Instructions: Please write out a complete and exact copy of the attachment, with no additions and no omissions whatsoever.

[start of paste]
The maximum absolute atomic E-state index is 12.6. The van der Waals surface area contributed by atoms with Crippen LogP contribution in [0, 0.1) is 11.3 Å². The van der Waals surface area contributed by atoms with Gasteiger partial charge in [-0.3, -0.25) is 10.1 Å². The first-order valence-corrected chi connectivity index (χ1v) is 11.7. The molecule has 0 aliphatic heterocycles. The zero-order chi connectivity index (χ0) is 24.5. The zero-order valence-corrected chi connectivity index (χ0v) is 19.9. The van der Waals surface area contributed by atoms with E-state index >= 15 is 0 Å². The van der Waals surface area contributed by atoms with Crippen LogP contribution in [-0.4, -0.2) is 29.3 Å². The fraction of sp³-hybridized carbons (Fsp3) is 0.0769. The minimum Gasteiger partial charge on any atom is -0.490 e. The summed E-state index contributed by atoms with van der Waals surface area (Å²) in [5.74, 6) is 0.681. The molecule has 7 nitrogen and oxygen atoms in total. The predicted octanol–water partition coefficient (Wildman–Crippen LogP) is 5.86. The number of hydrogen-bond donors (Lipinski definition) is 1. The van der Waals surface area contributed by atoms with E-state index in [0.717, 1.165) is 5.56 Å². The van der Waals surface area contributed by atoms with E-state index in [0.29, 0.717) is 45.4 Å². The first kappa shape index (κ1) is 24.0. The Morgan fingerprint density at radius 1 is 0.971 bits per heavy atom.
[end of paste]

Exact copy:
The maximum absolute atomic E-state index is 12.6. The van der Waals surface area contributed by atoms with Crippen LogP contribution in [0, 0.1) is 11.3 Å². The van der Waals surface area contributed by atoms with Gasteiger partial charge in [-0.3, -0.25) is 10.1 Å². The first-order valence-corrected chi connectivity index (χ1v) is 11.7. The molecule has 0 aliphatic heterocycles. The zero-order chi connectivity index (χ0) is 24.5. The zero-order valence-corrected chi connectivity index (χ0v) is 19.9. The van der Waals surface area contributed by atoms with E-state index >= 15 is 0 Å². The van der Waals surface area contributed by atoms with Crippen LogP contribution in [-0.4, -0.2) is 29.3 Å². The fraction of sp³-hybridized carbons (Fsp3) is 0.0769. The minimum Gasteiger partial charge on any atom is -0.490 e. The summed E-state index contributed by atoms with van der Waals surface area (Å²) in [5.74, 6) is 0.681. The molecule has 7 nitrogen and oxygen atoms in total. The predicted octanol–water partition coefficient (Wildman–Crippen LogP) is 5.86. The number of hydrogen-bond donors (Lipinski definition) is 1. The van der Waals surface area contributed by atoms with E-state index in [0.717, 1.165) is 5.56 Å². The van der Waals surface area contributed by atoms with E-state index in [0.29, 0.717) is 45.4 Å². The first kappa shape index (κ1) is 24.0. The Morgan fingerprint density at radius 1 is 0.971 bits per heavy atom.